WARNING: The following article contains spoilers for the second season of Fox's The Gifted.
Fox's The Gifted kicks off the new year on Tuesday with a midseason premiere that picks up with Washington, D.C., in chaos, mutants nationwide freed from incarceration, the Inner Circle moving on to the next phase of Reeva's bewildering plan, and the Struckers manufacturing some new family drama (it's Lauren's turn). It's a perfect meta-commentary on the state of the once-promising X-Men television spinoff, which went completely off the rails somewhere along the way.
Well, that's not entirely true, as we can pinpoint precisely where it all went so wrong: the Season 1 finale, which upended the status quo with little apparent idea of what would take its place. With the Mutant Underground's Atlanta headquarters in ruins, and Lorna Dane and Andy Strucker (plus some other characters that nobody cares about) turning their backs on friends and family, and joining the Frost sisters in the Inner Circle, we were left to expect a second season packed with emotion. However, what perhaps no one fully realized is that, when you remove Lorna, Andy and the Stepford Cuckoos from the Mutant Underground, what's left is ... all of the blandest elements.
In fairness, The Gifted's debut season had the benefit of newness: There was a world to be constructed, X-Men Easter eggs to be discovered, and mysteries to be unraveled. The Mutant Underground, and the Struckers, had a driving purpose -- the former to save mutants from an ever-more-dystopian government and halt the nefarious Hound Program, and the latter to protect their children, and uncover the secrets of the family's past. They, more or less, drove the narrative, helped by the arrival of the mysterious, and manipulative, Esme Frost. But with the core characters splintered into two factions following the events of the Season 1 finale, The Gifted succumbed to a problem common to superhero comics: By and large, superheroes are reactive.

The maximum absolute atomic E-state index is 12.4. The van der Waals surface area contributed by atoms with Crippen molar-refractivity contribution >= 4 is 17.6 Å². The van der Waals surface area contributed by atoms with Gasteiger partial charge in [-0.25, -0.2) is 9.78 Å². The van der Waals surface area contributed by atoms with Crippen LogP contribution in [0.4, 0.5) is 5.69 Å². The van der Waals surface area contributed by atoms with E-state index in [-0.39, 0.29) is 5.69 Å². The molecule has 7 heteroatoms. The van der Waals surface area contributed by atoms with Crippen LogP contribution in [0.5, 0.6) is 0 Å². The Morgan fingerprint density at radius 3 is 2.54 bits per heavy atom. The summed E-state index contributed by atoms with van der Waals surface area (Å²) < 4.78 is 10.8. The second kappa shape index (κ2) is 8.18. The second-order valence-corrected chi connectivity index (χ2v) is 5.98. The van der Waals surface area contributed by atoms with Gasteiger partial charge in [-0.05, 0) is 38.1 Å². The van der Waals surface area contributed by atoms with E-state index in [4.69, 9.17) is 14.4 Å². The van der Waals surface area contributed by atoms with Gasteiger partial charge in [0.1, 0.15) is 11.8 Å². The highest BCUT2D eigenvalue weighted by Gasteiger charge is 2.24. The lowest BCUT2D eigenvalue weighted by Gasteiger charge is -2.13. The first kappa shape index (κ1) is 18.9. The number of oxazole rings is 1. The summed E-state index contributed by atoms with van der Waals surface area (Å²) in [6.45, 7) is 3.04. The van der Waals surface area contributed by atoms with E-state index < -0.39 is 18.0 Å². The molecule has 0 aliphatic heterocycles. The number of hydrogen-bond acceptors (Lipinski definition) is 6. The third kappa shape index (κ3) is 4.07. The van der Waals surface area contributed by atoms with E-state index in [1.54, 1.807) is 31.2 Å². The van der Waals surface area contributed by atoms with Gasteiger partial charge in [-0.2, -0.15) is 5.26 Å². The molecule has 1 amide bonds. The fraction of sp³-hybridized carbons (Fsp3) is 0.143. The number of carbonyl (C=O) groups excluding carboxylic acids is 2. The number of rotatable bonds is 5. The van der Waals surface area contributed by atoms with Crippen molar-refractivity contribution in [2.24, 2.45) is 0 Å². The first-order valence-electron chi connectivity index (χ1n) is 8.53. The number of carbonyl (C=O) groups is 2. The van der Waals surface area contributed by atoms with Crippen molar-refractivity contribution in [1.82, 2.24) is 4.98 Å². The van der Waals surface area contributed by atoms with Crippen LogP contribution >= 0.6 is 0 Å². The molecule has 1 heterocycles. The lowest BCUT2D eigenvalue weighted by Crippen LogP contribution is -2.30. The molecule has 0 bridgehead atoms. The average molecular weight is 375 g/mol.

They fight crime, and foil the unnecessarily complicated schemes of supervillains. Oh, sure, every once in a while a writer will reboot a title, and make a team proactive -- maybe "Strike Force" will be added to the name -- and they'll seek out evil-doers before they can, you know, do evil, but then they stop feeling much like "heroes"; if we're being generous, we might call them "antiheroes." Nine times out of 10, the new approach doesn't last, and the team goes back to its old, reactive ways.
With the Hound Program shut down by Lorna's actions in the finale (she destroyed a plane carrying the program's director, Roderick Campbell, and an anti-mutant U.S. senator), and the Atlanta safe house no more, the Mutant Underground became downright passive. After stopping only briefly at a Nashville way station, they moved on to Washington, but apparently only in pursuit of Lorna and Andy, now settled in to the Inner Circle's swanky, and secret, base of operations. Aside from caring for displaced and injured mutants at a community clinic, the Mutant Underground's raison d'être became pining for Lorna and Andy. It's certainly understandable that Marcos would seek out his girlfriend, and their unborn child, and that the Struckers would do anything to be reunited with their teen son. But Eclipse scanning the D.C. skyline, and power lines, for clues to Polaris' whereabouts, and Lauren dreaming about meeting her brother on a rooftop don't rise to engaging drama. (Tellingly, no one went looking Sage and Fade.)